A French Infantry Battalion at Wagram, 1809
By Terry Crowdy
In 2009 I presented a paper in Vienna to the Napoleonic Symposium ‘Feldzug 1809’ marking the bicentennial of the battle of Wagram. This paper told the story of Napoleon’s 1809 Austrian campaign through the eyes of one soldier, Corporal Nicolas Page of the French 9th Light Infantry. Page served in the 4th Battalion, a formation which the oral history of the regiment made clear was only assembled at the last moment and was largely composed of ill trained and hastily equipped troops.
The conclusion of the paper was that in 1809 Napoleon still had sufficient manpower resources to raise an army at short notice, but that the quality of the troops suffered from the lack of training and also from a less experienced officer corps. It also explored the possibility that due to the lack of experience among soldiers, the officers ran more risks, were more conspicuous in exposing themselves to danger and therefore suffered increased casualties.
In this paper I wish to build on these conclusions and study the formation of the 4th Battalion in greater detail based on the surviving documentary evidence and oral history. It also presents an opportunity to study the imperial decree of 18 February 1808, perhaps the greatest single reform of France’s infantry regiments under Napoleon’s reign. Although such a study might first be dismissed as too narrow a field of research to draw wider conclusions from, one imagines the story of this battalion was not unique.
Traditionally we have derived a great deal of our knowledge of the Napoleonic period from a smattering of popular oral history sources such as Coignet, Marbot, de Bourienne, Bourgogne, Blaze and similar. This is particularly true among English-speaking enthusiasts of the period to whom many French language memoirs are inaccessible. These memoirs remain popular and in circulation because they are well written and, by and large, entertaining pieces of literature. When compared to the stacks of regulations, manuals, instructions and orders which have survived the period, these memoirs form a useful counterbalance, helping us to understand what actually occurred. However as sources, memoirs do have limitations.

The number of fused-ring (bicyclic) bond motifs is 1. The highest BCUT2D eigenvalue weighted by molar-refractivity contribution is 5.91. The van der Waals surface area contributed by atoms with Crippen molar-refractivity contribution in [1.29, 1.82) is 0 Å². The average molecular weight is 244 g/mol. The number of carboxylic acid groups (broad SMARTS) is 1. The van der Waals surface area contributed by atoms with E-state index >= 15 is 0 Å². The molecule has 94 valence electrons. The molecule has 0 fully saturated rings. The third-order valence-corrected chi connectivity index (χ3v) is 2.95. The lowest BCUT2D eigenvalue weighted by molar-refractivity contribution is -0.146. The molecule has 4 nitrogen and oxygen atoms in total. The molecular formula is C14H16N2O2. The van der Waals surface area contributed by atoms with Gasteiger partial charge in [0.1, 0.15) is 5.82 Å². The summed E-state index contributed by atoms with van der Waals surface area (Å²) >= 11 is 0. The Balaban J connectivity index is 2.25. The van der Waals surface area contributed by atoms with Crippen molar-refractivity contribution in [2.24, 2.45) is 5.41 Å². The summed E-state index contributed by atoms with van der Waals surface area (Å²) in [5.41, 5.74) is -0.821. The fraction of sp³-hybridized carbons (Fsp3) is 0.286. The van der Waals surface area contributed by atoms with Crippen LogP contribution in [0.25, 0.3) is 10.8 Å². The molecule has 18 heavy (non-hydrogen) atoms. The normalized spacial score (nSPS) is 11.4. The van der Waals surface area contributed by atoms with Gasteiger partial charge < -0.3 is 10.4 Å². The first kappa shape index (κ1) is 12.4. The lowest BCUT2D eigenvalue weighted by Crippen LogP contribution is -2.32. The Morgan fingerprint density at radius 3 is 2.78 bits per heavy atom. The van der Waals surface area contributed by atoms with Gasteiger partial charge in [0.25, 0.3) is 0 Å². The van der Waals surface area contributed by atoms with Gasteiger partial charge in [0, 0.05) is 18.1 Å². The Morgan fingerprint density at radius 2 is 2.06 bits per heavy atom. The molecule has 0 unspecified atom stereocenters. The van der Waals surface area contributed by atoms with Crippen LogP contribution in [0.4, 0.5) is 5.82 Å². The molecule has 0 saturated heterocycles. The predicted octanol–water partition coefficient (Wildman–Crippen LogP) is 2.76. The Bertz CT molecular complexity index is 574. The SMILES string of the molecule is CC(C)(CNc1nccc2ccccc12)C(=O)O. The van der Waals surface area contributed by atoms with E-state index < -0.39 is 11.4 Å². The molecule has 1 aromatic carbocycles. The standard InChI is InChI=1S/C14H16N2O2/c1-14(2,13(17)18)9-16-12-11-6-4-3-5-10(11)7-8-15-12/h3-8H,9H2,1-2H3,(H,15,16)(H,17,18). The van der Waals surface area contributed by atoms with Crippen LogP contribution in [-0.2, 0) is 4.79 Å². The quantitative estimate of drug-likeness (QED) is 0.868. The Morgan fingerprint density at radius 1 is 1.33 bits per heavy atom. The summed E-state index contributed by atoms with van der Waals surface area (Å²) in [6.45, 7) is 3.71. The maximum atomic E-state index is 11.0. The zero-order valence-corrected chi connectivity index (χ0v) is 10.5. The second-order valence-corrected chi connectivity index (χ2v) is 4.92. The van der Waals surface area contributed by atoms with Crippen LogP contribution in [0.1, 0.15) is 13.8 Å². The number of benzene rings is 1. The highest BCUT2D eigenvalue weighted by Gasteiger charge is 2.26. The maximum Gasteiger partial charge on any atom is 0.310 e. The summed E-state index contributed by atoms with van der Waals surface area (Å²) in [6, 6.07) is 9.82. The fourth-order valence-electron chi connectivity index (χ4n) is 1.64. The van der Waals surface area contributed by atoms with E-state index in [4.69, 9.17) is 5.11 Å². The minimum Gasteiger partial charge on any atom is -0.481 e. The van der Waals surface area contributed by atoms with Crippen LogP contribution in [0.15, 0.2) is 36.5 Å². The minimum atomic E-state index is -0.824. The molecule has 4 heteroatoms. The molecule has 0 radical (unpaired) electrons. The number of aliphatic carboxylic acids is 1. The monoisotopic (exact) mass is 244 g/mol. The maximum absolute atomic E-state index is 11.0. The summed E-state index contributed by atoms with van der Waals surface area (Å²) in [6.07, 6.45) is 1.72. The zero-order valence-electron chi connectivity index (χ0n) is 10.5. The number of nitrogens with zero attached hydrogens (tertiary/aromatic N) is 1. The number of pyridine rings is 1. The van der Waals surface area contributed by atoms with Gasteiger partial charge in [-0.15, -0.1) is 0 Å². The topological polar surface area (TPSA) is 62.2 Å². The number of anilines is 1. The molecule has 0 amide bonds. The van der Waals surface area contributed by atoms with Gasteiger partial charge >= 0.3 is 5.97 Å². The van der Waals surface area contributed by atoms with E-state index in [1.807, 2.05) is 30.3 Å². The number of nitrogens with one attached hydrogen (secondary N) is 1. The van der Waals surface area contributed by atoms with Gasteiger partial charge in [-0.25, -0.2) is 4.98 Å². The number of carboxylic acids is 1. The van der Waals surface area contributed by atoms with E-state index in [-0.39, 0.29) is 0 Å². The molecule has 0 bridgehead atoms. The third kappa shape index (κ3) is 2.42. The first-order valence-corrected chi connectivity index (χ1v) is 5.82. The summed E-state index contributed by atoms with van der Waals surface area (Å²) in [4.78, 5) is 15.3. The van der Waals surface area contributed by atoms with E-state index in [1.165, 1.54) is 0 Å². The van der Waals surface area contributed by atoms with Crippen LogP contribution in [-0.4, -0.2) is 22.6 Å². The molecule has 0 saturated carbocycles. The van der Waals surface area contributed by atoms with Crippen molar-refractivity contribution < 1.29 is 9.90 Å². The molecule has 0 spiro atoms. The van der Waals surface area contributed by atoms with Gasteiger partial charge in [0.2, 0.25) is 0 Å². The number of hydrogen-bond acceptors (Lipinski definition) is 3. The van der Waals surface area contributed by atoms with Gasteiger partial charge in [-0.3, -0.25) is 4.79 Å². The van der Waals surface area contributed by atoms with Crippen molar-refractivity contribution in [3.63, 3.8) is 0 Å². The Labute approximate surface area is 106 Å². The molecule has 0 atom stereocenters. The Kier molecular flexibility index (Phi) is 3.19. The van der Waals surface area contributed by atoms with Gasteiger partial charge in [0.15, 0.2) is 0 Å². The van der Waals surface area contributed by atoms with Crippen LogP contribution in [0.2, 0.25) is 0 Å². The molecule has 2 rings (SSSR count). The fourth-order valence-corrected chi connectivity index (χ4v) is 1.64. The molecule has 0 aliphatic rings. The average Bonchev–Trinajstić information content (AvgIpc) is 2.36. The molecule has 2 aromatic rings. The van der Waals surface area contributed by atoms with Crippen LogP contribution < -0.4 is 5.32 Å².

Memoirs are works of anecdote and are therefore susceptible to the usual inaccuracies of memory, false beliefs and exaggerations which cloud the human mind: indeed, hard facts are often the first to fall victim to a good story. Also, it is perhaps true to say that memoirists tend not to dwell on the mundane rituals of daily life, or the extreme horrors of combat, but exist instead somewhere between, preferring to record experiences which amused them, or (in the days before railways made international tourism affordable) the exotic character of places they had visited and the strange inhabitants they encountered.
A much more reliable gauge of reality can be found in the surviving records of Napoleon’s army at the Service Historique de la Défense (SHD) at the Château de Vincennes on the outskirts of Paris. If one cares to probe deeply enough, a wealth of unpublished primary source material on the period remains as yet untouched, by way of regimental inspection reports and general correspondence between the individual regiments and the various bureaus of the Ministry of War. Perhaps one day some automated research tool will be able to read and transcribe the thousands of handwritten entries in the regimental rolls - the registres matricules. Perhaps one day we might be able to compile a complete casualty roll of the French dead at great battles such as Wagram and Waterloo, or map the desertion rate of Napoleon’s army. All this information exists, but has yet to be harvested, because, what can the records of a single regiment tell us, after all?